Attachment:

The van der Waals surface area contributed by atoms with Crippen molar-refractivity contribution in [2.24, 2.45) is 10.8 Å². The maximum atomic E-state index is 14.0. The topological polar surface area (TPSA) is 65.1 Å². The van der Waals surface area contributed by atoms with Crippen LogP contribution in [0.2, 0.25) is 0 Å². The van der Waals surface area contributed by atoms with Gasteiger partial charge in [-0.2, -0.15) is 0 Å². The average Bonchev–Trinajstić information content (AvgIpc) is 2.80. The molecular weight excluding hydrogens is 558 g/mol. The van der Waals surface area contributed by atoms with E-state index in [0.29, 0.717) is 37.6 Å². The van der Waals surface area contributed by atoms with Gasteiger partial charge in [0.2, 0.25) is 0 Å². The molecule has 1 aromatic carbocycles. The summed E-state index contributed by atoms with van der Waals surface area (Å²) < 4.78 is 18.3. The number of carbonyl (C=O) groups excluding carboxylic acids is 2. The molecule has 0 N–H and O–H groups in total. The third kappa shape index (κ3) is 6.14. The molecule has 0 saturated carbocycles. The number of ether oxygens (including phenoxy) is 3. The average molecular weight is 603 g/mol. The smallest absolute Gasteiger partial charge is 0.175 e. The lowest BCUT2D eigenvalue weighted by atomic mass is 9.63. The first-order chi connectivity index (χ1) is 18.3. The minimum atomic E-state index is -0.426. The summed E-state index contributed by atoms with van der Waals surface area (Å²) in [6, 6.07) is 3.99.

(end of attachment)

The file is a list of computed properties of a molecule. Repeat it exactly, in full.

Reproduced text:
The van der Waals surface area contributed by atoms with Crippen molar-refractivity contribution in [2.24, 2.45) is 10.8 Å². The maximum atomic E-state index is 14.0. The topological polar surface area (TPSA) is 65.1 Å². The van der Waals surface area contributed by atoms with Crippen LogP contribution in [0.2, 0.25) is 0 Å². The van der Waals surface area contributed by atoms with Gasteiger partial charge in [-0.2, -0.15) is 0 Å². The average Bonchev–Trinajstić information content (AvgIpc) is 2.80. The molecular weight excluding hydrogens is 558 g/mol. The van der Waals surface area contributed by atoms with E-state index in [0.29, 0.717) is 37.6 Å². The van der Waals surface area contributed by atoms with Gasteiger partial charge in [0.2, 0.25) is 0 Å². The molecule has 1 aromatic carbocycles. The summed E-state index contributed by atoms with van der Waals surface area (Å²) < 4.78 is 18.3. The number of carbonyl (C=O) groups excluding carboxylic acids is 2. The molecule has 0 N–H and O–H groups in total. The third kappa shape index (κ3) is 6.14. The molecule has 0 saturated carbocycles. The number of ether oxygens (including phenoxy) is 3. The average molecular weight is 603 g/mol. The smallest absolute Gasteiger partial charge is 0.175 e. The lowest BCUT2D eigenvalue weighted by atomic mass is 9.63. The first-order chi connectivity index (χ1) is 18.3. The minimum atomic E-state index is -0.426. The summed E-state index contributed by atoms with van der Waals surface area (Å²) in [6, 6.07) is 3.99.